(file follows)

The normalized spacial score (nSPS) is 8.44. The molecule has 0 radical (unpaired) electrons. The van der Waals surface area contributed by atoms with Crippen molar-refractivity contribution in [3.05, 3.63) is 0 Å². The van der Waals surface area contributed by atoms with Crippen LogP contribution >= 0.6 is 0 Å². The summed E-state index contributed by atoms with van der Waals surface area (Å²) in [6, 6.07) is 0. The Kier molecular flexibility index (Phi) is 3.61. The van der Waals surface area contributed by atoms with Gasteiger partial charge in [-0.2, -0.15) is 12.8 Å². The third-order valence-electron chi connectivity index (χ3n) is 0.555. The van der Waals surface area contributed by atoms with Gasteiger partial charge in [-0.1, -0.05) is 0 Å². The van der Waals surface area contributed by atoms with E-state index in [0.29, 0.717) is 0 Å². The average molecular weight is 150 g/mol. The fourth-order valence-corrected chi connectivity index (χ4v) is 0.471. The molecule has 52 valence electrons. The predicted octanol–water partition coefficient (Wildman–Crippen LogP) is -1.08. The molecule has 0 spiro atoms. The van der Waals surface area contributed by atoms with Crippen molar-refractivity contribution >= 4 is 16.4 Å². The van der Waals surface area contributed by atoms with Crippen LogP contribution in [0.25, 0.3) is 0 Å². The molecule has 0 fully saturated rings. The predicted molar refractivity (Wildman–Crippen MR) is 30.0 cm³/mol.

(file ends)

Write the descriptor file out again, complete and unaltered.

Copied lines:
The normalized spacial score (nSPS) is 8.44. The molecule has 0 radical (unpaired) electrons. The van der Waals surface area contributed by atoms with Crippen molar-refractivity contribution in [3.05, 3.63) is 0 Å². The van der Waals surface area contributed by atoms with Crippen LogP contribution >= 0.6 is 0 Å². The summed E-state index contributed by atoms with van der Waals surface area (Å²) in [6, 6.07) is 0. The Kier molecular flexibility index (Phi) is 3.61. The van der Waals surface area contributed by atoms with Gasteiger partial charge in [-0.2, -0.15) is 12.8 Å². The third-order valence-electron chi connectivity index (χ3n) is 0.555. The van der Waals surface area contributed by atoms with Gasteiger partial charge in [-0.1, -0.05) is 0 Å². The van der Waals surface area contributed by atoms with E-state index in [0.29, 0.717) is 0 Å². The average molecular weight is 150 g/mol. The fourth-order valence-corrected chi connectivity index (χ4v) is 0.471. The molecule has 52 valence electrons. The predicted octanol–water partition coefficient (Wildman–Crippen LogP) is -1.08. The molecule has 0 spiro atoms. The van der Waals surface area contributed by atoms with Crippen molar-refractivity contribution >= 4 is 16.4 Å². The van der Waals surface area contributed by atoms with Crippen LogP contribution in [0.25, 0.3) is 0 Å². The molecule has 0 fully saturated rings. The predicted molar refractivity (Wildman–Crippen MR) is 30.0 cm³/mol.